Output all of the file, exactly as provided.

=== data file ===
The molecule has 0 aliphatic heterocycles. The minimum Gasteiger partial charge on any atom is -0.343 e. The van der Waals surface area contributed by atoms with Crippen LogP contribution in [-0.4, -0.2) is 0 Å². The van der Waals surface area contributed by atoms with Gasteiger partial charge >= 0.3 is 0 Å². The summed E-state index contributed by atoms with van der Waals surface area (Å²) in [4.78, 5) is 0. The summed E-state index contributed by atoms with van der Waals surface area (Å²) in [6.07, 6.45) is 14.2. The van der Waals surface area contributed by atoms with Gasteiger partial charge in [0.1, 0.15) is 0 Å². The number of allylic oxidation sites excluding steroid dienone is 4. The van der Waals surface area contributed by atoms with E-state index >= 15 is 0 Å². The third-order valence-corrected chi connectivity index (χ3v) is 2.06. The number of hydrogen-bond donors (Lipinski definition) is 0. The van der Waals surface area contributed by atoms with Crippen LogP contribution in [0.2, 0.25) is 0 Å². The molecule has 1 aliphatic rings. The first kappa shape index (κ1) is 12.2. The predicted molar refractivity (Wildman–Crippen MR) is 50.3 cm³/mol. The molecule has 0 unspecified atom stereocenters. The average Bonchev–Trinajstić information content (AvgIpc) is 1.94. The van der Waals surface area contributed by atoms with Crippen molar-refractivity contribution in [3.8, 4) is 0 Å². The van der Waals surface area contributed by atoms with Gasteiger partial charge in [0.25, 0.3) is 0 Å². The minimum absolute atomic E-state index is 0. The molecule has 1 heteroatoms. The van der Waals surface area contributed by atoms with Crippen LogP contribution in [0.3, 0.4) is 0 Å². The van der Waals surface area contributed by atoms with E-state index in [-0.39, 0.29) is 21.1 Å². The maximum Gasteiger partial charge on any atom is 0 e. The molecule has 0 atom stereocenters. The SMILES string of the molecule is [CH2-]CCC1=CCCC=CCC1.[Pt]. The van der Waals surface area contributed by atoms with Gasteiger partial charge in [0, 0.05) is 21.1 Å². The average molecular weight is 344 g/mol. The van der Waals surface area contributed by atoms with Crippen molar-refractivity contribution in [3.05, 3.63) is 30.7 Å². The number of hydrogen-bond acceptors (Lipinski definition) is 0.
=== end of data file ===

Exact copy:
The molecule has 0 aliphatic heterocycles. The minimum Gasteiger partial charge on any atom is -0.343 e. The van der Waals surface area contributed by atoms with Crippen LogP contribution in [-0.4, -0.2) is 0 Å². The van der Waals surface area contributed by atoms with Gasteiger partial charge >= 0.3 is 0 Å². The summed E-state index contributed by atoms with van der Waals surface area (Å²) in [4.78, 5) is 0. The summed E-state index contributed by atoms with van der Waals surface area (Å²) in [6.07, 6.45) is 14.2. The van der Waals surface area contributed by atoms with Gasteiger partial charge in [0.1, 0.15) is 0 Å². The number of allylic oxidation sites excluding steroid dienone is 4. The van der Waals surface area contributed by atoms with E-state index >= 15 is 0 Å². The third-order valence-corrected chi connectivity index (χ3v) is 2.06. The number of hydrogen-bond donors (Lipinski definition) is 0. The van der Waals surface area contributed by atoms with Crippen LogP contribution in [0.2, 0.25) is 0 Å². The molecule has 1 aliphatic rings. The first kappa shape index (κ1) is 12.2. The predicted molar refractivity (Wildman–Crippen MR) is 50.3 cm³/mol. The molecule has 0 unspecified atom stereocenters. The average Bonchev–Trinajstić information content (AvgIpc) is 1.94. The van der Waals surface area contributed by atoms with Crippen molar-refractivity contribution in [3.8, 4) is 0 Å². The van der Waals surface area contributed by atoms with Gasteiger partial charge in [0.25, 0.3) is 0 Å². The minimum absolute atomic E-state index is 0. The molecule has 1 heteroatoms. The van der Waals surface area contributed by atoms with Crippen LogP contribution in [0.3, 0.4) is 0 Å². The van der Waals surface area contributed by atoms with E-state index in [-0.39, 0.29) is 21.1 Å². The maximum Gasteiger partial charge on any atom is 0 e. The molecule has 0 atom stereocenters. The SMILES string of the molecule is [CH2-]CCC1=CCCC=CCC1.[Pt]. The van der Waals surface area contributed by atoms with Gasteiger partial charge in [0, 0.05) is 21.1 Å². The average molecular weight is 344 g/mol. The van der Waals surface area contributed by atoms with Crippen molar-refractivity contribution in [3.05, 3.63) is 30.7 Å². The number of hydrogen-bond acceptors (Lipinski definition) is 0.